Congress Poised To Cancel Non-Nuclear Version Of Air Force's Future Stealth Cruise Missile
The decision to eliminate this Congressional mandate could increase the emphasis on alternative conventional long-range cruise missile designs.
The U.S. House of Representatives just passed the latest annual defense policy bill, covering the 2020 Fiscal Year, which eliminates the Congressional requirement for the U.S. Air Force to develop a conventionally armed variant of its future nuclear-tipped Long-Range Stand-Off air-launched cruise missile, or LSRO. It is very likely that this decision is linked to the development of a new extreme-range variant of the AGM-158 Joint Air-Surface Standoff Missile, or JASSM-XR, which will be able to hit targets over 1,000 miles away and is scheduled to be out of testing in 2023. The Air Force also just recently retired the last of its existing AGM-86C/D Conventional Air-Launched Cruise Missiles, or CALCMs, which the conventional LRSO was originally slated to replace sometime after 2030.
The House passed the Fiscal Year 2020 National Defense Authorization Act, or NDAA, on Dec. 11, 2019, two days after the House Armed Services Committee announced that it had agreed to a final version of the bill with their counterparts in the Senate. The Senate will have to now vote on it and, if it passes there, it will head to President Donald Trump's desk, where he is likely to sign it into law given the strong bipartisan support behind it.
The new NDAA amends pre-existing laws covering the LRSO program to demand only that the Air Force develop a weapon that "achieves initial operating capability for nuclear missions prior to the retirement of the nuclear-armed AGM–86." The LRSO must still be "capable of internal carriage and employment for nuclear missions on the next-generation long-range strike bomber," referring to what is now known as the B-21 Raider stealth bomber.
There are few publicly available details about the requirements for the LSRO, which Lockheed Martin and Raytheon are presently competing to build. The missile will have a very stealthy design to make it more survivable against the increasingly threatening integrated air defenses entering service around the world, especially among potential neer-peer opponents, such as Russia and China. This will be the U.S. Air Force's first stealthy cruise missile to enter service since it retired the state-of-the-art AGM-129A Advanced Cruise Missile (ACM), which The War Zone recently profiled, in 2012.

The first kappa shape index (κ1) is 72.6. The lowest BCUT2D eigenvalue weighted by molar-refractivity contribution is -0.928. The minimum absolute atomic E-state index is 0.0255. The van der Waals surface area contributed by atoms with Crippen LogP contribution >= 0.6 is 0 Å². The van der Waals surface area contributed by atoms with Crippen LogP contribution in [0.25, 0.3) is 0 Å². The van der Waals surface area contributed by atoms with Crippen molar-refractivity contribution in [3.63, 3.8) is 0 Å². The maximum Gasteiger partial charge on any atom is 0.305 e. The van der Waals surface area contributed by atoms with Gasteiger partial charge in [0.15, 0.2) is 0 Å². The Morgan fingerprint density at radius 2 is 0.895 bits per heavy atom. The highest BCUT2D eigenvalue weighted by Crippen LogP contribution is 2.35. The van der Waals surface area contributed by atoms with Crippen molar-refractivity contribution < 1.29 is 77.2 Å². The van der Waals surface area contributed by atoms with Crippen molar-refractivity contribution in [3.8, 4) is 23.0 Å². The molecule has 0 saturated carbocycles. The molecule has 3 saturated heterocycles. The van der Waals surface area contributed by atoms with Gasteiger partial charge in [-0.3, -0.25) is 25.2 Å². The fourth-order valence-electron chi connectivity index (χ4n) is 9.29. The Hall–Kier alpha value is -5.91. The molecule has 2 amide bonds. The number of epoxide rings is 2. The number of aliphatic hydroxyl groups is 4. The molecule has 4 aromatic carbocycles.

The LRSO will also likely include improved guidance and navigation capabilities that can react autonomously to threats in their environment and retain high accuracy even in GPS denied situations. It could also feature a new nuclear warhead. The existing nuclear-armed AGM-86B Air-Launched Cruise Missile (ALCM) carries a single W80-1 variable yield thermonuclear warhead, but are expected to eventually get refitted with upgraded W80-4s. Those same updated warheads could very well find their way into the Air Force's new air-launched cruise missile, which is expected to begin entering operational service in 2030.
A separate provision of the Fiscal Year 2020 NDAA also requires the Under Secretary of Defense for Acquisition and Sustainment to, in cooperation with the Administrator for Nuclear Security, to provide Congress with a report within three months detailing ways to leverage work on the LRSO program to support the U.S. Navy's new nuclear-armed Sea Launched Cruise Missile (SLCM) program and to increase commonality between the two weapons. You can read more about the separate SLCM program in this past War Zone piece.
It's the decision to remove the requirement for a conventionally-armed variant of the LRSO that could have much farther reaching ramifications for other cruise missile programs. It's worth noting that without the Congressional mandate, the Air Force could still decide to pursue a conventional LSRO version in the future, but there are indications that the service has already been looking at alternatives in the near future, especially given that it has already retired the AGM-86C/D.